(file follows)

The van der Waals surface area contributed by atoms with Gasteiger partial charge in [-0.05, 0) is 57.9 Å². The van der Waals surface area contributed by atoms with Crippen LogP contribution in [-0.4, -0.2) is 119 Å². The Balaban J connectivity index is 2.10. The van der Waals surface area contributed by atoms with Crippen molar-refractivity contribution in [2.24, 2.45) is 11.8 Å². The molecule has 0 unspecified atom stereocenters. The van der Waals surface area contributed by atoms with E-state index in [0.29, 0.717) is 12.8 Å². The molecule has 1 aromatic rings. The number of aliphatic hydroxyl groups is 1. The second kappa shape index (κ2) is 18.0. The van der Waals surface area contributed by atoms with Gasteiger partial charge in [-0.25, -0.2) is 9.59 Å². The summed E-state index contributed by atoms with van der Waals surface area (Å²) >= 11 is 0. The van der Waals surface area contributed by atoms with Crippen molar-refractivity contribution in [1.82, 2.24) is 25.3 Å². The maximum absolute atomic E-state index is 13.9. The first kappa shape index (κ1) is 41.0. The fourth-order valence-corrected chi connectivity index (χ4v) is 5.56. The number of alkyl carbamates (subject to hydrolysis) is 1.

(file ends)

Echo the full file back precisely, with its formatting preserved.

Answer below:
The van der Waals surface area contributed by atoms with Gasteiger partial charge in [-0.05, 0) is 57.9 Å². The van der Waals surface area contributed by atoms with Crippen LogP contribution in [-0.4, -0.2) is 119 Å². The Balaban J connectivity index is 2.10. The van der Waals surface area contributed by atoms with Crippen molar-refractivity contribution in [2.24, 2.45) is 11.8 Å². The molecule has 0 unspecified atom stereocenters. The van der Waals surface area contributed by atoms with E-state index in [0.29, 0.717) is 12.8 Å². The molecule has 1 aromatic rings. The number of aliphatic hydroxyl groups is 1. The second kappa shape index (κ2) is 18.0. The van der Waals surface area contributed by atoms with Gasteiger partial charge in [-0.25, -0.2) is 9.59 Å². The summed E-state index contributed by atoms with van der Waals surface area (Å²) >= 11 is 0. The van der Waals surface area contributed by atoms with Crippen molar-refractivity contribution in [1.82, 2.24) is 25.3 Å². The maximum absolute atomic E-state index is 13.9. The first kappa shape index (κ1) is 41.0. The fourth-order valence-corrected chi connectivity index (χ4v) is 5.56. The number of alkyl carbamates (subject to hydrolysis) is 1.